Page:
As a student a lot of our time is spent writing, be it notes, articles or assessments. Scholars – both of today and the past – have written regarding this topic.

Usūl al-Iftā wa Ādābuhū, Muftī Muḥammad Taqī

In Usūl al-Iftā wa Ādābuhū, Muftī Muḥammad Taqī expounds on the etiquette of writing a fatwa. Although we are not striving to become scholars writing rulings of jurisprudence, rather mere students of ʿIlm, I feel many of these etiquette are relevant to us also.

One of the etiquettes Muftī Taqī states is that of writing in order to create ease for the reader. Although a lot of our writing has become digital today, therefore little importance is given to improving of one’s handwriting – although important, it is vital that we learn to type efficiently, the sentence structure, the use of vocabulary etc with the intention of creating ease for the individual we speak to. This in effect allows one to articulate their message in an eloquent manner.

Remember, some forms of speech can be magical.

إن من البيان لسحرا


Tadhkirat as-Sami wa’l-Mutakallim fi Adab al-‘Alim wa’l-Muta’allim, Ibn Jama’ah

In Tadhkirat as-Sami wa’l-Mutakallim fi Adab al-‘Alim wa’l-Muta’allim, Ibn Jama’ah (d. 733 AH) states the following in the chapter regarding handwriting:

“A student should not have small handwriting, because the text is there to indicate something and the clearer it is, the better.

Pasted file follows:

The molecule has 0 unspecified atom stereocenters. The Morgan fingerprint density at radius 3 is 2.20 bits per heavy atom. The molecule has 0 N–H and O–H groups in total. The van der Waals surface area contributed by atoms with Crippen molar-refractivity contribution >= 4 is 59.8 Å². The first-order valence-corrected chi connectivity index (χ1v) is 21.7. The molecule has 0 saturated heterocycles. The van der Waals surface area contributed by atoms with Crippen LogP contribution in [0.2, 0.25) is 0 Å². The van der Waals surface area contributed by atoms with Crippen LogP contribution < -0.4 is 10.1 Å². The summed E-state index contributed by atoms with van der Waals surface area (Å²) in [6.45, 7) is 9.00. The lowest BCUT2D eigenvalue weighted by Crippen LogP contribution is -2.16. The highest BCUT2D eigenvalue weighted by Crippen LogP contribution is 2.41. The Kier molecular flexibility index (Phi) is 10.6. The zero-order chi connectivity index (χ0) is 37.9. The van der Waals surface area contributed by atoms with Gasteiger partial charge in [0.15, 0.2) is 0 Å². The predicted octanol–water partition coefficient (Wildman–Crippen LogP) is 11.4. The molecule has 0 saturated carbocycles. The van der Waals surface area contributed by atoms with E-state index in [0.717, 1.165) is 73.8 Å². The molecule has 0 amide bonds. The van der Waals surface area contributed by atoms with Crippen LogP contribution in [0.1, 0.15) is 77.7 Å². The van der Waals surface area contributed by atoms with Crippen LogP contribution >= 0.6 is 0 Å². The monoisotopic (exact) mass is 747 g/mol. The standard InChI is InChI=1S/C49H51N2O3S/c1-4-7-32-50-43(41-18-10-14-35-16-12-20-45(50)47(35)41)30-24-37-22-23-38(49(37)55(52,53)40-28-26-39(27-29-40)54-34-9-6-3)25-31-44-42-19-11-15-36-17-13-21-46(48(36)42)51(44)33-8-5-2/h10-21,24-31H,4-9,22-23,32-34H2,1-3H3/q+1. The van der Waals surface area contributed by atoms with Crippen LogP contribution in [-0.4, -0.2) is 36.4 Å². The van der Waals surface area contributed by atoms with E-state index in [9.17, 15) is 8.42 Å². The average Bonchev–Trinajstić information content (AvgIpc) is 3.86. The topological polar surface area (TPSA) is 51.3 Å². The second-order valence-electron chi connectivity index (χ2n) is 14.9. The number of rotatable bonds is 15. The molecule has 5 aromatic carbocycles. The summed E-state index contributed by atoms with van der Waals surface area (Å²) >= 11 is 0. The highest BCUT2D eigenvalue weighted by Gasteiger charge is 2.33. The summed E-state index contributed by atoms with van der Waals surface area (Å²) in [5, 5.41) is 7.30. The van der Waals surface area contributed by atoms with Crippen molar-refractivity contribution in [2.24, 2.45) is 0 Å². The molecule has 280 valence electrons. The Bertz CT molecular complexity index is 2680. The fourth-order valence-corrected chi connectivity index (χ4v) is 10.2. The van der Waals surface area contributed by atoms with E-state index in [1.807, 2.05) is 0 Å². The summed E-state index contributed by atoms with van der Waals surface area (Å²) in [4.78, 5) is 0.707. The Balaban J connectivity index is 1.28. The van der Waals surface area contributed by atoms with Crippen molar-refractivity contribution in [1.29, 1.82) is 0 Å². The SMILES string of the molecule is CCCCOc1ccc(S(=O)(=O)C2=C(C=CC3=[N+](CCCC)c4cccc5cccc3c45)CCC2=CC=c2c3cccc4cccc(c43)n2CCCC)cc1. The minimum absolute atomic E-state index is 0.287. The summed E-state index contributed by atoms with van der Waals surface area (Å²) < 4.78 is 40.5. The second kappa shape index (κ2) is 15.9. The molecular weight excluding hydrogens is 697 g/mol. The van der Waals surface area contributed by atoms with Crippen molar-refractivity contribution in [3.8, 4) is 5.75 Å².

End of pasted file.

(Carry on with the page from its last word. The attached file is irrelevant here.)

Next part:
One of the pious predecessors, on seeing small writing, would say, ‘This is the handwriting of someone who is not convinced that Allah will give him an heir.’

Another scholars said, ‘Write in a way that will be of benefit in a time of need and do not write in a way that will not be of benefit in a time of need.’ The time of need refers to old age and deterioration of eyesight.

Some institutes use small writing because it takes up less space. Granted, this [i.e saving paper] is a good intention, but what stands to be lost in the end is more serious than the benefit gained in saving space.

To write with ink is better than to write with midād [i.e ink from a plant], as it is more resistant.

A scholar said, ‘The pen should not be so hard that it slows down the flow, neither should it be so soft that it dries up quickly.’

Another said, ‘If you wish to improve your writing, make the body of your pen longer and thicker and hold it so that the nib is a slanted to the right.’

The knife should be sharp and used only to sharpen quills or to scrape [mistakes off] the paper, and not for anything else. The surface on which the quill is sharpened should be extremely firm. The scholars have praised the Persians reed as extremely dry and ebony wood as being firm and smooth.”

Ibn Jamaʿah al-Kināni (Allah have mercy on him) was an eminent scholar of ḥadīth, Jurisprudence and Qur’anic exegesis. He wrote the above almost 700 years ago which shows that the manner of writing, handwriting and the method(s) used was always of importance.

Share: